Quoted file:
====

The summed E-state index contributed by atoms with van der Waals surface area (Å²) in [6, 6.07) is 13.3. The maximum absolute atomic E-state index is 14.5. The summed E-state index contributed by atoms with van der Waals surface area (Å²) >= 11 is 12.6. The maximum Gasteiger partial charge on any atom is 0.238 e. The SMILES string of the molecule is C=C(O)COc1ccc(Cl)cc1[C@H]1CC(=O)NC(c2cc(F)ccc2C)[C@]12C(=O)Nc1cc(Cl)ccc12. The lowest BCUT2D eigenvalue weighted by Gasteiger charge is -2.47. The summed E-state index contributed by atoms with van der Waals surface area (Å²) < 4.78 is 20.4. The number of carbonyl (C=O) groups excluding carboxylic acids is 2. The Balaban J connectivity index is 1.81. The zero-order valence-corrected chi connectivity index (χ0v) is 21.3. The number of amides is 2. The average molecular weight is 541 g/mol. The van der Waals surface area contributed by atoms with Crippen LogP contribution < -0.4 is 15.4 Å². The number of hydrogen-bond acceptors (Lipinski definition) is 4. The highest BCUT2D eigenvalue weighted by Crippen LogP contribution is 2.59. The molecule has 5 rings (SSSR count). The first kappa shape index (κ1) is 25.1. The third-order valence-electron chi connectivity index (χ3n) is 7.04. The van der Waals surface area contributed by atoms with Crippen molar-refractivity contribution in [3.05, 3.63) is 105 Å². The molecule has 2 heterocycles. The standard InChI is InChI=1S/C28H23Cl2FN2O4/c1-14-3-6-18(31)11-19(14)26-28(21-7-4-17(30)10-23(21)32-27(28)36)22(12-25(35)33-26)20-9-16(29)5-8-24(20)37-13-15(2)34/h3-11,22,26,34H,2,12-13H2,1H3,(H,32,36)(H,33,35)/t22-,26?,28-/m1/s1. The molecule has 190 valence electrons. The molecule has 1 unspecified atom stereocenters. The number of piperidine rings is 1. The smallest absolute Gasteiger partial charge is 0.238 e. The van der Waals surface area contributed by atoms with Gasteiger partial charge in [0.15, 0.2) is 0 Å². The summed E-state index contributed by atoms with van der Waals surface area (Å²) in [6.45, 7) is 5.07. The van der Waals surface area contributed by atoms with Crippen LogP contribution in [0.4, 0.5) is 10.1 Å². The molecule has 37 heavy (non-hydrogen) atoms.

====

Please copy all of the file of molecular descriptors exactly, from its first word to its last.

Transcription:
The summed E-state index contributed by atoms with van der Waals surface area (Å²) in [6, 6.07) is 13.3. The maximum absolute atomic E-state index is 14.5. The summed E-state index contributed by atoms with van der Waals surface area (Å²) >= 11 is 12.6. The maximum Gasteiger partial charge on any atom is 0.238 e. The SMILES string of the molecule is C=C(O)COc1ccc(Cl)cc1[C@H]1CC(=O)NC(c2cc(F)ccc2C)[C@]12C(=O)Nc1cc(Cl)ccc12. The lowest BCUT2D eigenvalue weighted by Gasteiger charge is -2.47. The summed E-state index contributed by atoms with van der Waals surface area (Å²) < 4.78 is 20.4. The number of carbonyl (C=O) groups excluding carboxylic acids is 2. The Balaban J connectivity index is 1.81. The zero-order valence-corrected chi connectivity index (χ0v) is 21.3. The number of amides is 2. The average molecular weight is 541 g/mol. The van der Waals surface area contributed by atoms with Crippen LogP contribution < -0.4 is 15.4 Å². The number of hydrogen-bond acceptors (Lipinski definition) is 4. The highest BCUT2D eigenvalue weighted by Crippen LogP contribution is 2.59. The molecule has 5 rings (SSSR count). The first kappa shape index (κ1) is 25.1. The third-order valence-electron chi connectivity index (χ3n) is 7.04. The van der Waals surface area contributed by atoms with Crippen molar-refractivity contribution in [3.05, 3.63) is 105 Å². The molecule has 2 heterocycles. The standard InChI is InChI=1S/C28H23Cl2FN2O4/c1-14-3-6-18(31)11-19(14)26-28(21-7-4-17(30)10-23(21)32-27(28)36)22(12-25(35)33-26)20-9-16(29)5-8-24(20)37-13-15(2)34/h3-11,22,26,34H,2,12-13H2,1H3,(H,32,36)(H,33,35)/t22-,26?,28-/m1/s1. The molecule has 190 valence electrons. The molecule has 1 unspecified atom stereocenters. The number of piperidine rings is 1. The smallest absolute Gasteiger partial charge is 0.238 e. The van der Waals surface area contributed by atoms with Gasteiger partial charge in [0.15, 0.2) is 0 Å². The summed E-state index contributed by atoms with van der Waals surface area (Å²) in [6.45, 7) is 5.07. The van der Waals surface area contributed by atoms with Crippen LogP contribution in [0.4, 0.5) is 10.1 Å². The molecule has 37 heavy (non-hydrogen) atoms.